Alessandra has been an Assistant Professor in the Department of Medicinal Chemistry and Pharmacognosy of the University of Illinois at Chicago since August 2015. She also holds an appointment with the Center for Biomolecular Sciences. The Eustaquio laboratory aims to contribute to drug discovery and development from natural products. The Eustaquio lab uses open-source bioinformatics tools to predict the biosynthetic potential of bacteria based on their genome sequences. We then carry out genetic engineering to activate expression of silent genes and obtain the encoded natural products. We are also interested in developing synthetic biology tools to facilitate access to natural and engineered compounds. Before joining the faculty of the University of Illinois at Chicago, Alessandra was a Principal Scientist at Pfizer, Medicinal Chemistry, Natural Products group. Prior to that, she had done postdoctoral training at the University of California San Diego, obtained a PhD in Pharmaceutical Biology from the University of Tuebingen, Germany, and a B.Sc. in Pharmacy & Biochemistry from the University of São Paulo, Brazil.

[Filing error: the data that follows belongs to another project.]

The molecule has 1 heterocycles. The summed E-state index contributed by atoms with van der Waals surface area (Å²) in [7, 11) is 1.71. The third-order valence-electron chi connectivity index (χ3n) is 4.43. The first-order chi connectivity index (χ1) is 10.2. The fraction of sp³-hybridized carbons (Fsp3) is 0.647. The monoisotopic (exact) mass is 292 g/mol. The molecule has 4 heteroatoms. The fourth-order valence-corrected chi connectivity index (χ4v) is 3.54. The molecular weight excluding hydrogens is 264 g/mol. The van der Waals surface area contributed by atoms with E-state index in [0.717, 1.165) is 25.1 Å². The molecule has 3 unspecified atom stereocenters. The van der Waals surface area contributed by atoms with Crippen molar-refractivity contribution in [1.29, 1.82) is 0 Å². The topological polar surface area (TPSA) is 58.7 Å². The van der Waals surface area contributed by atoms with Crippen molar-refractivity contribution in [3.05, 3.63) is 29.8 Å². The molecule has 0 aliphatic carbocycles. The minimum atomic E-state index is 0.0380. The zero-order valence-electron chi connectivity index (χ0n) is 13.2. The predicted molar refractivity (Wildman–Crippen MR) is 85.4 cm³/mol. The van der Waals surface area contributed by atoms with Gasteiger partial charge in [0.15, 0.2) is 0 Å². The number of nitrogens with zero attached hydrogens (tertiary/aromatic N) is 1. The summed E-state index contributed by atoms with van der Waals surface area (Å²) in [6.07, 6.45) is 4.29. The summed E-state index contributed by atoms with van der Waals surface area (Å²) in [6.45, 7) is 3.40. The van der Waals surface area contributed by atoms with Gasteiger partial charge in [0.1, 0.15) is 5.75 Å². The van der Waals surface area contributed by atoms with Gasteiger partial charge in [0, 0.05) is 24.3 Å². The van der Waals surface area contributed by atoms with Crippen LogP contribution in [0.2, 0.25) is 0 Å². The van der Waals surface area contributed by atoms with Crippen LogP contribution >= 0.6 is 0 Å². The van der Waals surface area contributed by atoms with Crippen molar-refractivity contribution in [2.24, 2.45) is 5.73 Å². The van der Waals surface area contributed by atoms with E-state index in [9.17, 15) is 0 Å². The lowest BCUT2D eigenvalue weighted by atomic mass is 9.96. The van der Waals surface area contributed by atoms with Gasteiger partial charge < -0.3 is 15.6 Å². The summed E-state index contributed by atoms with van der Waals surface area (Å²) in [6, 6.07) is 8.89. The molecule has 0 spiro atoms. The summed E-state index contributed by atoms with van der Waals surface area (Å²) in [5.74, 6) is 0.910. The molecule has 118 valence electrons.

• Ophelia Venturelli

    Dr. Ophelia Venturelli is an Assistant Professor in Biochemistry, Bacteriology and Chemical & Biological Engineering at UW-Madison. She began her appointment in July 2016 after completing a Life Sciences Research Foundation Fellowship at UC Berkeley in the laboratory of Dr. Adam P. Arkin. Dr. Venturelli’s postdoctoral research focused on microbial community dynamics and strategies to manipulate intracellular resource allocation. She received her PhD in Biochemistry and Biophysics in 2013 from Caltech with Richard M. Murray, where she studied single-cell dynamics and the role of feedback loops in a metabolic gene regulatory network. The Venturelli lab focuses on understanding and engineering microbial communities using synthetic biology. Dr. Venturelli received the Shaw Scientist Award (2017), ARO Young Investigator Award (2017) and the NIH Outstanding Investigator Award (2017).